About two weeks ago, we visited Solomeo, a small town west of Perugia with a population (last census, 2001) of 436. Buses come just a few times a day, mostly for ferrying kids back and forth from school. Automobile is the most practical form of access. We went because Solomeo is the location of Brunello Cucinelli‘s factory and outlet store (photos of the factory here, located in the castello). Cucinelli is also a founder, and the patron, of Castel Rigone Calcio, about which I am continuing to write, and he supports local historical and cultural initiatives, such as the € 1.1 million consolidation and conservation of the Arco Etrusco, the ancient northern gate to the city of Perugia, which has been under scaffolding since we arrived.
At a time of serious ongoing economic constraints in Italy, Cucinelli’s success is a bright spot for Umbria, and his rise from farm to fashion has become quasi-mythical both locally and internationally. Profiles have appeared in the Financial Times Weekend Magazine (October 2013); Vegas Magazine (October 2013); Forbes (March 2013); GQ (April 2012); and Harper’s Bazaar (March 2011), to name a few.
While Cucinelli is a native of Castel Rigone, his wife comes from Solomeo, and it is that small medieval town which Cucinelli has re-established economically by basing his business operations there, and which he has refurbished architecturally. The rebirth of Solomeo as a company town reminded me of the UNESCO World Heritage site of Saltaire Village in Yorkshire, a 19th-century factory town. (We were introduced to Saltaire in 2007 on our last sabbatical.) Both towns are socio-architectural-industrial experiments designed to improve the lives of workers and locals. Started in 1851-53, the Salts Mill was meant to provide a different model for industrial-age living and working, one that paid heed to the environmental and psychological well-being of all members of the company:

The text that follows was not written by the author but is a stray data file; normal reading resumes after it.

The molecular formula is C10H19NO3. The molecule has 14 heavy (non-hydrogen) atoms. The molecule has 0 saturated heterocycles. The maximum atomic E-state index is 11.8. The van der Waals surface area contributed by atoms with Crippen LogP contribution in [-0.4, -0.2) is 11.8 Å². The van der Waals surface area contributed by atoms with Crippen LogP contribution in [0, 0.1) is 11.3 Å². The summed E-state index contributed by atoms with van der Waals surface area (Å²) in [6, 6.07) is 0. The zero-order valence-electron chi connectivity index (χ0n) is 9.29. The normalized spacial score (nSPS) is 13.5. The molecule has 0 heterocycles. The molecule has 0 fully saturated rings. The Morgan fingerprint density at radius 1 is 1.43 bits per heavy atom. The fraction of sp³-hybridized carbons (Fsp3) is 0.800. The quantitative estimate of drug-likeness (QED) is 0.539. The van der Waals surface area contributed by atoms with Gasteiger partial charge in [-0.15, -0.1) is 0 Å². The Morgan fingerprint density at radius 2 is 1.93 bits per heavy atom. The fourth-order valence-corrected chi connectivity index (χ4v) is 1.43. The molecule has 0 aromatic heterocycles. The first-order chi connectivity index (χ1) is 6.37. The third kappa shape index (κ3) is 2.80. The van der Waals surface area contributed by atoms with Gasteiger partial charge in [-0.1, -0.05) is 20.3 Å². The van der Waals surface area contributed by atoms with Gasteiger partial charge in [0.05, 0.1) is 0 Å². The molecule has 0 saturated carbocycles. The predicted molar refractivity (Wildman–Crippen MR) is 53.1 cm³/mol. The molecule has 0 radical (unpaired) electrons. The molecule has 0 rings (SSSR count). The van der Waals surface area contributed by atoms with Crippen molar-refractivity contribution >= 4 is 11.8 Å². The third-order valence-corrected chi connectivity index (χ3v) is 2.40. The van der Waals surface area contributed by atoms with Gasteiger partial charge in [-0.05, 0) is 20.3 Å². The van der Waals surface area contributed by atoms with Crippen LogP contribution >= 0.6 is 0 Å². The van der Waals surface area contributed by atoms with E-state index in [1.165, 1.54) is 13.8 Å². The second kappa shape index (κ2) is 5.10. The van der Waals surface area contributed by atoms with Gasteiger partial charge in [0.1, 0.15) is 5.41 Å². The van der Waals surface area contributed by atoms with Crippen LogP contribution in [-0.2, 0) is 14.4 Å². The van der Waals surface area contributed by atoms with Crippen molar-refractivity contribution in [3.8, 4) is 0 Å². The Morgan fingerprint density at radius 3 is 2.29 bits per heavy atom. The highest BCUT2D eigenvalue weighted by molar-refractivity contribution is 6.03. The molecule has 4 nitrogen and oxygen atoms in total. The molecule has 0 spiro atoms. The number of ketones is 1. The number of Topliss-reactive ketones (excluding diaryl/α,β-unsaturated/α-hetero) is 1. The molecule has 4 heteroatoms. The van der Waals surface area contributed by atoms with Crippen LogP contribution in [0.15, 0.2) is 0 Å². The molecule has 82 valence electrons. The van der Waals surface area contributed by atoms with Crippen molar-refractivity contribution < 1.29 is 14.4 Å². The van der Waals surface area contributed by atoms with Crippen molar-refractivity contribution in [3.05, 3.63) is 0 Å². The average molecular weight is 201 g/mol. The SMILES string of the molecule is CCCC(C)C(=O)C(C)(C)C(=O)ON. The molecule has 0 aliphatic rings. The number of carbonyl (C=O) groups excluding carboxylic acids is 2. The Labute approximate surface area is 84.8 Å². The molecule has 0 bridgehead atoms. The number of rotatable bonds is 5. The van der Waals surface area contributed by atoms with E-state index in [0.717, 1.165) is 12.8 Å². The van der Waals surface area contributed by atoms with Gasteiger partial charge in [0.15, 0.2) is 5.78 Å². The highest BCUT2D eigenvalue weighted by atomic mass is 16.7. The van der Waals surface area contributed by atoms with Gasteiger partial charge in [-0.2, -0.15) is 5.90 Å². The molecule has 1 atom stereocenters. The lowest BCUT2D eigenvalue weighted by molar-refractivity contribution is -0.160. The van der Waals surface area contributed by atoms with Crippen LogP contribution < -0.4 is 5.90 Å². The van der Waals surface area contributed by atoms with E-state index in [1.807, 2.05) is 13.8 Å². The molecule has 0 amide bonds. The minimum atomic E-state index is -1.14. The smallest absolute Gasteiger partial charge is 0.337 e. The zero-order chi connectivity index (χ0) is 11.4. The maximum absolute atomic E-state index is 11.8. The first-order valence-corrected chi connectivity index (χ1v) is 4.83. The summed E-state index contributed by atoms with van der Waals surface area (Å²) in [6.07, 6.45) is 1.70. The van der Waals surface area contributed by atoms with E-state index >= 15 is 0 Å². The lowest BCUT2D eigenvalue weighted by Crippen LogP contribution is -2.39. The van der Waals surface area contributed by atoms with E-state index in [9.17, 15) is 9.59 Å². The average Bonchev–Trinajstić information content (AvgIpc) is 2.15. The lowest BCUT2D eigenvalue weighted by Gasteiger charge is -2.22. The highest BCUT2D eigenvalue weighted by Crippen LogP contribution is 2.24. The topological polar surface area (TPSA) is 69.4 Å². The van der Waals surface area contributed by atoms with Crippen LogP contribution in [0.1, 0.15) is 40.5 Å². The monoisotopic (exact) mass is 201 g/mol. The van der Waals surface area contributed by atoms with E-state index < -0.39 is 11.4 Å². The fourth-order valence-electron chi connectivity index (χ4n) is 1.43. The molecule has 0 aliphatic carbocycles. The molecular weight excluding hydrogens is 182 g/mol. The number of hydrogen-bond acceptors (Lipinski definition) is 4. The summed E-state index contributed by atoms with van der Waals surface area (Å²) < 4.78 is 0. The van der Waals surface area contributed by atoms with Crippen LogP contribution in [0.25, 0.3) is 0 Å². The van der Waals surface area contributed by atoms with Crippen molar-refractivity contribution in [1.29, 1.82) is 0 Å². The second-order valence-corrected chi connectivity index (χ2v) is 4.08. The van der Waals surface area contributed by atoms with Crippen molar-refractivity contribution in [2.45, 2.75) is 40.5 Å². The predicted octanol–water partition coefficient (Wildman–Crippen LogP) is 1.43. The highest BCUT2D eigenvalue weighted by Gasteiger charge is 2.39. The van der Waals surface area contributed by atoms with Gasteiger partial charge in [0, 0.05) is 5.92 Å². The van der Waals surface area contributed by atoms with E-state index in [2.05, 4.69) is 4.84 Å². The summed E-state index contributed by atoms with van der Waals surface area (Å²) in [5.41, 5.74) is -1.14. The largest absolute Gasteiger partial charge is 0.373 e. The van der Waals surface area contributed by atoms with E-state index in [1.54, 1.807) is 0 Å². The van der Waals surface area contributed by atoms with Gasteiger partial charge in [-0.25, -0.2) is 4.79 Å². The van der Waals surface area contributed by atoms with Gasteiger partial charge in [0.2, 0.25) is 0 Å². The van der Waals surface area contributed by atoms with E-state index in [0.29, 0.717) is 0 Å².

“Hitherto, manufactories had been built with little regard to [… ventilation, convenience and general comfort…], and as for the buildings themselves, there was a decided lack of architectural taste in them. But the manufactory now proposed was to be, externally, a symmetrical building, beautiful to look at […constructed of massive stonework in the boldest style of Italian architecture…], and, internally, complete with all the appliances that science and wealth could command.” (compiled from Balgarnie’s Salt)
Salt also built, in less than 20 years, homes for 4300 people (workers, managers, and their families) on the property, to guarantee his people’s living conditions. The stone cottages that survive are valued properties today (on the low end, ca. $225,000 for 720 sq. ft.) in a gentrified post-industrial landscape outside Bradford.
Solomeo is enjoying a parallel renaissance; Cucinelli has purchased most of the old village buildings, and is consolidating and refurbishing them for company purposes or residents’ dwellings. He has also had new houses built that keep with the village aesthetic. In fact, there is so much new plastering and painting, perfectly swept-and-kept streets, that it almost doesn’t look like an Italian town at all. There is none of the ‘beauty of ruins’ — bits of exposed stone and patched, crumbled brick with spots of faded, buckling plaster, worn and peeling shutters — which marks the weathered personality on every street in the centro storico of Perugia.